The EU’s great error? The belief that economic integration could replace or would lead to political integration. Given its genesis from WW II and pre-war desires to rival American influence, perhaps the EU Project had no other path. Europeans needed Americans to run NATO and keep the Soviets out. Work on EU political integration as an American rival simply verboten and subordinate to the Soviet threat. European conversation on integration focused on economic integration and process. The resulting EU construct is awkward. EU political stumbling post-Maastricht and its continued reliance still on the American order rankles.

Putin and others in Moscow correctly see the EU’s flaw and draw the right historical lessons. Putin when discussing his common ‘space’ alternative, has always stressed the need for political collaboration (read direction) at the outset. Which means Ukrainian integration into the Russian project would have more meaningful political consequences more quickly.

If America were smart, she would encourage the EU and Russians to continue their cadavers’ dance over Ukraine. Ukraine joining either camp is not in America’s interest. The priority must be to ensure the end game is not an augmented Russia.

The EU wasn’t designed to be an ally of the American Century. It’s not just the French appalled at American “hyper-power.” The European Project is to be an economic and political counterweight to American influence. The Russian variant differs in degree significantly and how aggressively disruptive. China’s rise complicates things still further.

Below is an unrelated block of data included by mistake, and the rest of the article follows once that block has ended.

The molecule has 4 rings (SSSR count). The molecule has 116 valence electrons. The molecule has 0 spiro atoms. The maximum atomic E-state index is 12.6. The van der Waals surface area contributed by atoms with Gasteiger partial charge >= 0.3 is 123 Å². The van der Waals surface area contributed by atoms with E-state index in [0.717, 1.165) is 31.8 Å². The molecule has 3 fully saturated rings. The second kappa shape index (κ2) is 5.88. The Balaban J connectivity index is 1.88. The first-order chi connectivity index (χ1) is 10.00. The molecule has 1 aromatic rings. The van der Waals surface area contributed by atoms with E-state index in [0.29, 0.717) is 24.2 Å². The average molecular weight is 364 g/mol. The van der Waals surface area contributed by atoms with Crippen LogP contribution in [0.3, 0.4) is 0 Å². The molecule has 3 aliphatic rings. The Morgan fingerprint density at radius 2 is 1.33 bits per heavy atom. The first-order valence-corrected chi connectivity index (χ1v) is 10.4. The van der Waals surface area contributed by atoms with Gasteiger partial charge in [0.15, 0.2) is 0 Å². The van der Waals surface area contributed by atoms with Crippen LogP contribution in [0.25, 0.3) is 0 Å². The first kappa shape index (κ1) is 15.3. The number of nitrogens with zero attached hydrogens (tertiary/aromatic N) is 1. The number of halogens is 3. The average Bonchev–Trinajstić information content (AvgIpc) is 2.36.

In an ideal world, adroit diplomacy would encourage Kiev dancing. While providing some assistance to stabilize Ukraine. Ukraine in the EU is better than an augmented Russia; neither is an immediate American win. Creative American thinking would encourage a transition with a tangible ask from Brussels on an issue of prime American concern. We can help the aspirations of the Ukrainian people. We can pursue American interests, too. Play music for the EU and Russian dance but for our interests. And Ukraine’s.

Make lemonade.


  1. DrLeoStrauss says

    Ukraine’s deadly, uncoordinated protests on January 19th against President Yanukovich’s recent repeal of democratic fundamentals illustrate clearly two things:

    (i) one-side (Russia, her adherents within Ukrainian politics and authoritarians) plays for the highest stakes, understanding their interests clearly; and

    (ii) so-called ‘pro-democracy’ elements (often infiltrated at demonstrations by nationalist Rightists seeking to provoke clashes) remain politically scattered, unfocused in aims and goals.

    Of course, the EU has issued stern warnings. And cancelled an official dinner, even. In Kiev, opposing Yanukovich successfully – despite the crackdown – is not even the hardest part.

    If the Ukrainian disparate opposition is to find a viable answer they must find and implement a missing political vision and show structural cohesion. Ad hoc coalition management on the fly seeking transformative change through political spectacle has a recent, inauspicious global track record after all.

Leave a Reply

Your email address will not be published. Required fields are marked *


CommentLuv badge